"Every day, farmers and their vets have to decide how to balance production and health demands, always being conscious that often when you push production you may need to compromise on health," he said.


"It's important that we all grow together in addressing these two issues, striving not to have an imbalance in favour of one or the other. We need a clear picture of what's happening now, of course, in order to be able to achieve that correct balance."


Speakers and delegates alike were upbeat about the progress already made in terms of cutting the use of antibiotics in agriculture, with many expressing great optimism about the industry's ability to keep moving forward on the issue.


"In France today, for example, it's the farmers themselves who are seeking to be enabled to achieve production without antibiotics," said Gilles Langeoire, French swine nutrition consultant. "In the past, the pressure against antibiotics in agriculture came from consumers but now it's coming from farmers, which is definitely the best way.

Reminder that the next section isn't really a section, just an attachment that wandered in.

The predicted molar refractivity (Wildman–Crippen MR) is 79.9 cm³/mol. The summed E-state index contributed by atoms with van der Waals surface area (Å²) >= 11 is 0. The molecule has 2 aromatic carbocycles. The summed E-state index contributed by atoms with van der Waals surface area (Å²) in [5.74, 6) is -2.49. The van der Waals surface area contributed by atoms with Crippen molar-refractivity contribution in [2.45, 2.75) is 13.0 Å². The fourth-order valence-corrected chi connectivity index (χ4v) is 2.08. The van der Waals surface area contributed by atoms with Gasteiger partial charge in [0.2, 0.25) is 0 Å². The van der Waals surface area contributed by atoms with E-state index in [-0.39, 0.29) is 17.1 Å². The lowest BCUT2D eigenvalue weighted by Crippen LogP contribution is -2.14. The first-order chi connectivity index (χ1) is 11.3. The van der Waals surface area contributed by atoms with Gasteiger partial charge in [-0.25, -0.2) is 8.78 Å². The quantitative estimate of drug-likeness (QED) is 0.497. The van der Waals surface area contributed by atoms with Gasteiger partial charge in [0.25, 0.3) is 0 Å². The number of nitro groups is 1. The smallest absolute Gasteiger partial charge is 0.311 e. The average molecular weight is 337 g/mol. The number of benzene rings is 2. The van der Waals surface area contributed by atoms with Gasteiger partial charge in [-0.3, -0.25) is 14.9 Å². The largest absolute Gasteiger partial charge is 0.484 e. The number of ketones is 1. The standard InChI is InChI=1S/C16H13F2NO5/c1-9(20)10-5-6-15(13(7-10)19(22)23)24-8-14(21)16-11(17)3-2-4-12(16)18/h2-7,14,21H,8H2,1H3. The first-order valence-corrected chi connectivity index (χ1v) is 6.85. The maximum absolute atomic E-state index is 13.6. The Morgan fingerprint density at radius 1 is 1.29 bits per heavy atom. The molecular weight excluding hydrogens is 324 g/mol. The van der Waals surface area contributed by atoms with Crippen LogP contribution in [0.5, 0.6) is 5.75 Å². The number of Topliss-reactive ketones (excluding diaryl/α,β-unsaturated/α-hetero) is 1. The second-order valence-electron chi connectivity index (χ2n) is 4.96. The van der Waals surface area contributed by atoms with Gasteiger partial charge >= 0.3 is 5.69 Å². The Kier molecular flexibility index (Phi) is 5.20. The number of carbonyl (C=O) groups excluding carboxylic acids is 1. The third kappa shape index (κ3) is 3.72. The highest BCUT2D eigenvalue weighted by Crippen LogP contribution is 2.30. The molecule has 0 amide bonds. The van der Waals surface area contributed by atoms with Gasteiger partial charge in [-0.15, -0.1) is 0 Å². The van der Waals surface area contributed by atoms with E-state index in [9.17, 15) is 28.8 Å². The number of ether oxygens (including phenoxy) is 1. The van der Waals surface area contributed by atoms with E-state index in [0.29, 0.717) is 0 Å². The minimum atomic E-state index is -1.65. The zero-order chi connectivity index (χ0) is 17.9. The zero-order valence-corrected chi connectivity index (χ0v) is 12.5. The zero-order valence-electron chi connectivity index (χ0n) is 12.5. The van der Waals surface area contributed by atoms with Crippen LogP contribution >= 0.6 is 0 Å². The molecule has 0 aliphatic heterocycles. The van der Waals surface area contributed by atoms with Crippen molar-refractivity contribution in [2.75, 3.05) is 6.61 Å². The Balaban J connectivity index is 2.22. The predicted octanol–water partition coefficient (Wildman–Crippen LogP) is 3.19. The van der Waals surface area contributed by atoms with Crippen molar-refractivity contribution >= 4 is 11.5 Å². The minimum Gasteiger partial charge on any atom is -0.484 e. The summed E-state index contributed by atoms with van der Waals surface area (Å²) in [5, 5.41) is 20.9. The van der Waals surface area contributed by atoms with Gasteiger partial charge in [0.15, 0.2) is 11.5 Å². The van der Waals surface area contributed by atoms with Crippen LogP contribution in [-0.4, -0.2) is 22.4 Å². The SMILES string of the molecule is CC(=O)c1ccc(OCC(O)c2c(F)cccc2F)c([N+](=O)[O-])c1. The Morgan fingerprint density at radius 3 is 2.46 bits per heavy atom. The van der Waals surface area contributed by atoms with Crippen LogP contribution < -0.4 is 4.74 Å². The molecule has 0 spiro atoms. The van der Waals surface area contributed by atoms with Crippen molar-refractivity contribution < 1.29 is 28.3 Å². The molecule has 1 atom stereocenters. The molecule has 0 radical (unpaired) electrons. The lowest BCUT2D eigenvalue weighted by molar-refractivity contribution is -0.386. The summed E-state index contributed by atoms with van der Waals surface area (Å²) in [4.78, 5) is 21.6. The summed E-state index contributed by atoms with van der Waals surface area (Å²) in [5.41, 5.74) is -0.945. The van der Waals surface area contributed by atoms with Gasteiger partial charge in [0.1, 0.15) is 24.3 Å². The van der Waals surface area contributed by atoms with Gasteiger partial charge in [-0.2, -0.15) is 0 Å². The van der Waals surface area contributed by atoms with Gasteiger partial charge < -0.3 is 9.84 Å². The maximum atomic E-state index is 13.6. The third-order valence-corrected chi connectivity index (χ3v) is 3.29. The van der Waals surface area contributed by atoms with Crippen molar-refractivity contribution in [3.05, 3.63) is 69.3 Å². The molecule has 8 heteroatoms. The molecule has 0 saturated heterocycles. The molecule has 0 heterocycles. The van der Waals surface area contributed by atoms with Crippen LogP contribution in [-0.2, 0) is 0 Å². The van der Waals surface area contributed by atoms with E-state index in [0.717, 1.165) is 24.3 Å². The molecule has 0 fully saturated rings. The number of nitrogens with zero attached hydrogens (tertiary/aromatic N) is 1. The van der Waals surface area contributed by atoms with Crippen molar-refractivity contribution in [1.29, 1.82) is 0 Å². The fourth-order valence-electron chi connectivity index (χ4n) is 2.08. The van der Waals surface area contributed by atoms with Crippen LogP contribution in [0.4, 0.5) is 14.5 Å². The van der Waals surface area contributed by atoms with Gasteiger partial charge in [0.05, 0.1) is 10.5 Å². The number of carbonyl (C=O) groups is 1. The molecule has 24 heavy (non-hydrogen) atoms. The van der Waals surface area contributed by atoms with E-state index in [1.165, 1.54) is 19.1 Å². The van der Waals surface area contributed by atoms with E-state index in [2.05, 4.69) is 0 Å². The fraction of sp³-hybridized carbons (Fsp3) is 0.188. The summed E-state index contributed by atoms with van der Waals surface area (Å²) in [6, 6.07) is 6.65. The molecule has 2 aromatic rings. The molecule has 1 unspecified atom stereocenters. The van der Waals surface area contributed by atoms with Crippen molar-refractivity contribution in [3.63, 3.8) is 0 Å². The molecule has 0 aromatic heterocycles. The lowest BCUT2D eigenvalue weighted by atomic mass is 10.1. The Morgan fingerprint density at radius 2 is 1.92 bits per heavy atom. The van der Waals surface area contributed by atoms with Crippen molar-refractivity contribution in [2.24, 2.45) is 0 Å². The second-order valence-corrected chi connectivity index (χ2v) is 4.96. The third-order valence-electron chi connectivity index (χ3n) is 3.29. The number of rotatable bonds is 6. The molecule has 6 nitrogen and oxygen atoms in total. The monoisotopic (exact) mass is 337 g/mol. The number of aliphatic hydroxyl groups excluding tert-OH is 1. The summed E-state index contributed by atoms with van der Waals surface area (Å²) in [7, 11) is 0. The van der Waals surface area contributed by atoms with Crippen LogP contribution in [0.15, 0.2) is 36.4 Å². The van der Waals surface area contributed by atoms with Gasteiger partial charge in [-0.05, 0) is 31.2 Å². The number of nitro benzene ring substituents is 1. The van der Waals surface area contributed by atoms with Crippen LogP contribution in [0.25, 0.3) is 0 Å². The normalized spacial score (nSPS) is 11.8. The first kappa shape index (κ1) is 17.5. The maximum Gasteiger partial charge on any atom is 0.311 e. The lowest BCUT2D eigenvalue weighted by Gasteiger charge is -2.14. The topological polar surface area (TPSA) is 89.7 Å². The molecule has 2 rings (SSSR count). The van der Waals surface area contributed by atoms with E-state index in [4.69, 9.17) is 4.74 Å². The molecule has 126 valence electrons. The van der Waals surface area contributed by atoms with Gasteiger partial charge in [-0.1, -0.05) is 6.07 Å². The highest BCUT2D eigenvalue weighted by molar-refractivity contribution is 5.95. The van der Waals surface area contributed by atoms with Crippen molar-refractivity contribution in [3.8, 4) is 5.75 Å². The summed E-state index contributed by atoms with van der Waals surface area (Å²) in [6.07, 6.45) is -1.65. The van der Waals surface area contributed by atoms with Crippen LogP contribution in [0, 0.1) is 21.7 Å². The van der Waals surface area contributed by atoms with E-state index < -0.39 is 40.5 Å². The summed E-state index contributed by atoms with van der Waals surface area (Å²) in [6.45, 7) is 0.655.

"Antibiotics used as growth promoters, in fact, is already forgotten. The big step now is to increasingly produce food without the use of antibiotics in a therapeutic sense, even though that was often the easy and fast solution in the past, and the cheapest.


"There are new challenges now, including in relation to animal feed formulations, where there is a constant need to improve the digestibility of the diet. Certainly, companies which are able to successfully change their feed diets away from using antibiotics will definitely be noticed by farmers, especially if such diets also enable final production levels to remain the same."